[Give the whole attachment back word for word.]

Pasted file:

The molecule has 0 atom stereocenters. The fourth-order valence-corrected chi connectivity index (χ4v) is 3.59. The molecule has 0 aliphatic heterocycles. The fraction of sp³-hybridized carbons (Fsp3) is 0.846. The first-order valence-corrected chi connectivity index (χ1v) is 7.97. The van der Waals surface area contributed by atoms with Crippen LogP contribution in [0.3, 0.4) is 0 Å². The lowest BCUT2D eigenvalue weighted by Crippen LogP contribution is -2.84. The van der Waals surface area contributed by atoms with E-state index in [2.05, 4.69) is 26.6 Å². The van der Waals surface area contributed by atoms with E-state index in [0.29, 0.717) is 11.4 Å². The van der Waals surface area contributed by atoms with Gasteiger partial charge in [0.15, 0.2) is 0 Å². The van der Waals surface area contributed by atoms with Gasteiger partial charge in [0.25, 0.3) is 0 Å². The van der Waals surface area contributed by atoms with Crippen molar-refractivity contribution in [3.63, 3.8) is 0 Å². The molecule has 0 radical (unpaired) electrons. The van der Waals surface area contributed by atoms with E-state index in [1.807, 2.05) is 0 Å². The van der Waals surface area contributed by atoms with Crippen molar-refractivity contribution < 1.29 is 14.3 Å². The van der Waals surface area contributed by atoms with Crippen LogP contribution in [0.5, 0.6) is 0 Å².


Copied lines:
The molecule has 0 atom stereocenters. The fourth-order valence-corrected chi connectivity index (χ4v) is 3.59. The molecule has 0 aliphatic heterocycles. The fraction of sp³-hybridized carbons (Fsp3) is 0.846. The first-order valence-corrected chi connectivity index (χ1v) is 7.97. The van der Waals surface area contributed by atoms with Crippen LogP contribution in [0.3, 0.4) is 0 Å². The lowest BCUT2D eigenvalue weighted by Crippen LogP contribution is -2.84. The van der Waals surface area contributed by atoms with E-state index in [2.05, 4.69) is 26.6 Å². The van der Waals surface area contributed by atoms with E-state index in [0.29, 0.717) is 11.4 Å². The van der Waals surface area contributed by atoms with Gasteiger partial charge in [0.15, 0.2) is 0 Å². The van der Waals surface area contributed by atoms with Gasteiger partial charge in [0.25, 0.3) is 0 Å². The van der Waals surface area contributed by atoms with Crippen molar-refractivity contribution in [3.63, 3.8) is 0 Å². The molecule has 0 radical (unpaired) electrons. The van der Waals surface area contributed by atoms with E-state index in [1.807, 2.05) is 0 Å². The van der Waals surface area contributed by atoms with Crippen molar-refractivity contribution < 1.29 is 14.3 Å². The van der Waals surface area contributed by atoms with Crippen LogP contribution in [0.5, 0.6) is 0 Å².